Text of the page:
Female ambition, according to five male psychiatrists interviewed in 1956 for Life magazine, is the root of mental illness in wives, emotional upset in husbands and homosexuality in boys.
By 1962, however, the enlightened Life gallantly encouraged gals to get more involved, with a story titled, "How Nice to be a Pretty Girl and Work in Washington."
"Reading stories about women and politics in old issues of Life, or in most other magazines with histories as long as ours," writes managing editor James R. Gaines in the June issue, "can feel like a stroll down Mortification Lane."
Now Life attempts to redeem itself by boldly predicting what would happen "If Women Ran America."
To find answers, the magazine polled 1,222 women and men. If women ran the show, according to that sampling, poverty would be addressed with more vigor, pay rates would be more equitable, sexual harassment would be taken more seriously, job discrimination would decline and child care would get more attention.
Guns would be harder to buy, the government would escalate its fight against violence and crime and drunk drivers would face tougher sentences.
The most telling item in Life's remarkable package is a before and after picture of sorts.
In one shot, the nation's two women senators--Nancy Landon Kassenbaum (R-Kan.) and Barbara A. Mikulski (D-Md.)--stand alone on the Capitol steps. On the next page, 98 women stand on the same steps, engulfing two men and illustrating how things would look if existing gender proportions in the Senate were reversed.
All in all, however, most of those surveyed think that a polar shift in the distribution of power wouldn't change things much. But one in three think the nation would improve.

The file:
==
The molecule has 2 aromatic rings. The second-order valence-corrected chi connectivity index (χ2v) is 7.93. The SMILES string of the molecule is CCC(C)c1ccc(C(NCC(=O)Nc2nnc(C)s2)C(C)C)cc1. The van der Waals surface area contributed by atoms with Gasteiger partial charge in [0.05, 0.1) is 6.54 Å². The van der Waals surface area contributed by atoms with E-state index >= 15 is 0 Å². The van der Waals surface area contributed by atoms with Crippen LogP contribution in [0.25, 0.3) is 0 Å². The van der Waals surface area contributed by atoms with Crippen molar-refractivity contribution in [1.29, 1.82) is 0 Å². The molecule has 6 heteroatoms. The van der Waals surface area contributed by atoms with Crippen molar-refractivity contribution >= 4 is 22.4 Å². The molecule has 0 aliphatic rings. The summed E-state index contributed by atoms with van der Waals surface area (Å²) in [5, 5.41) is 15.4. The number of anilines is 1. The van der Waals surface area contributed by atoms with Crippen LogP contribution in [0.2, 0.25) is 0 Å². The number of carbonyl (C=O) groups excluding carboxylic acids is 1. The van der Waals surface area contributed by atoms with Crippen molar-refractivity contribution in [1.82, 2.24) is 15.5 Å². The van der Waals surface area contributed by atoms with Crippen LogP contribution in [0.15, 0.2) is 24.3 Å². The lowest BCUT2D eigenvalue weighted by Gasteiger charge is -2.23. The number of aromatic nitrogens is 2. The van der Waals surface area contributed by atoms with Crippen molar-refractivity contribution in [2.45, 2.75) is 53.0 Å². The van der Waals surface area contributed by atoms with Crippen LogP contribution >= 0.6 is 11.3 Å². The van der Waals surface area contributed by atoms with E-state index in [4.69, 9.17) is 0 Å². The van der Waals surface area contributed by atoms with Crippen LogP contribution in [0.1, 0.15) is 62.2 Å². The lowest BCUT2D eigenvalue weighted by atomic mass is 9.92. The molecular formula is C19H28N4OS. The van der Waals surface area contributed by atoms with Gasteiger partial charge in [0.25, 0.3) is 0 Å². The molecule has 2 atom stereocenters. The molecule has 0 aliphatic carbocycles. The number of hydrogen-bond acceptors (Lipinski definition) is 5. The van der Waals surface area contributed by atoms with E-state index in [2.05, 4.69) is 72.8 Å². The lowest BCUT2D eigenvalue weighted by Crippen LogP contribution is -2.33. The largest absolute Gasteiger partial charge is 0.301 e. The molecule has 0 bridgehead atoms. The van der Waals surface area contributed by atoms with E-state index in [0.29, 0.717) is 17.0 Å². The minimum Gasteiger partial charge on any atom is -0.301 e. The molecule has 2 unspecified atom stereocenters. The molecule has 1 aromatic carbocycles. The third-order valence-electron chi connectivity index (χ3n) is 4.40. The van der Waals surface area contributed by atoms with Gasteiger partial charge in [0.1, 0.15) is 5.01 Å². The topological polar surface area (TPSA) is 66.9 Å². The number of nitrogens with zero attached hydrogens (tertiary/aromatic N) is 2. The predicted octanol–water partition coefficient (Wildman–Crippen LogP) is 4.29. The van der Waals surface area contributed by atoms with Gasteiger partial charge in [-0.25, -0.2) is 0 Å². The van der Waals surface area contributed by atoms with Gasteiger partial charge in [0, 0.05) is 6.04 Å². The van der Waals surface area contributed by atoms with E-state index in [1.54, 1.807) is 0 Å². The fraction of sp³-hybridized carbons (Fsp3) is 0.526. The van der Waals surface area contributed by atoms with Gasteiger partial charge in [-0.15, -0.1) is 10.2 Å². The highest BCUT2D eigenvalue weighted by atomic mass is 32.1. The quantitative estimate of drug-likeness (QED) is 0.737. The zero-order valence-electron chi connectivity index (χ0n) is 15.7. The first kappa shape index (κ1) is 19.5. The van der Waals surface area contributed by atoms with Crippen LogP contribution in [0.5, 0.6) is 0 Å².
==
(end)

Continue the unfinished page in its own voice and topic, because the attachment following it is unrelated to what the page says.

Reporter Lisa Grunwald questions that, wondering if powerful women wouldn't succumb to the same temptations as men.
But she also quotes congressional delegate Eleanor Holmes Norton (D.C.) on one reason why that might not happen.
"What women bring to power is virginity, if you will. We have not had it. We've been without it. We haven't therefore messed it up or messed over it. We know what it is to be the victims of power and therefore we are perhaps less inclined to misuse it."
NEW ON NEWSSTANDS
It used to be you could laminate the huge L.A. Style and play Ping-Pong on it. With the June issue, it shrinks, becoming just another 'zine sized for the coffee table.
The change is good, though. The publication still does the trend thing well, and the new size makes it easier to read the new--and occasionally improved--editorial matter.
Merrill Markoe's "L.A. Angst" column is a fun addition, for instance, and Susan Estrich writes her "Personal Politics" column--this time on the troubled state of feminism--with dead bang clarity.
Speaking of which. . . . The magazine's Father's Day portrait gallery of powerful dads and their daughters offers reassurance.
Take heart, the relationships explored here seem to say: Some members of the not-so-old boys network have a deeply personal stake in seeing the world open up, in every way, to women.
And now a word about hypocrisy.
There isn't much that folks sitting on the extreme upscale side of Los Angeles' staggering Have-Have Not equation can do or say that won't seem in poor taste as the riot's embers cool. So they'd be better off keeping their mouths shut (and word processors silent).
Like many of this town's privileged elite, though, Annie Gilbar, the new editor-in-chief of L.A. Style, just doesn't get it. Her "Letter from the Editor" says a lot about the addled obliviousness of this city's often well-meaning but clueless upper crust.
"You can see it in the eyes of the looters who run off with other people's merchandise, feeling that only by taking 'things' will they ever be able to 'have' and to 'own,' " Gilbar writes.
"I can see that the '80s with all its excesses, its vocal endorsement of money and possessions, of vulgarity and obscene spending left its mark, a dangerous mark on our society and on our people. . . ."
But L.A. Style, of course, is the bible of conspicuous consumption, and class distinctions are its \o7 raison d'etre.\f7
Such distinctions will probably always exist. But a magazine should have better manners than decrying class envy while talking with its mouth full of Tryst's peppered and sesame-crusted tuna with soya garlic sauce ($17.95).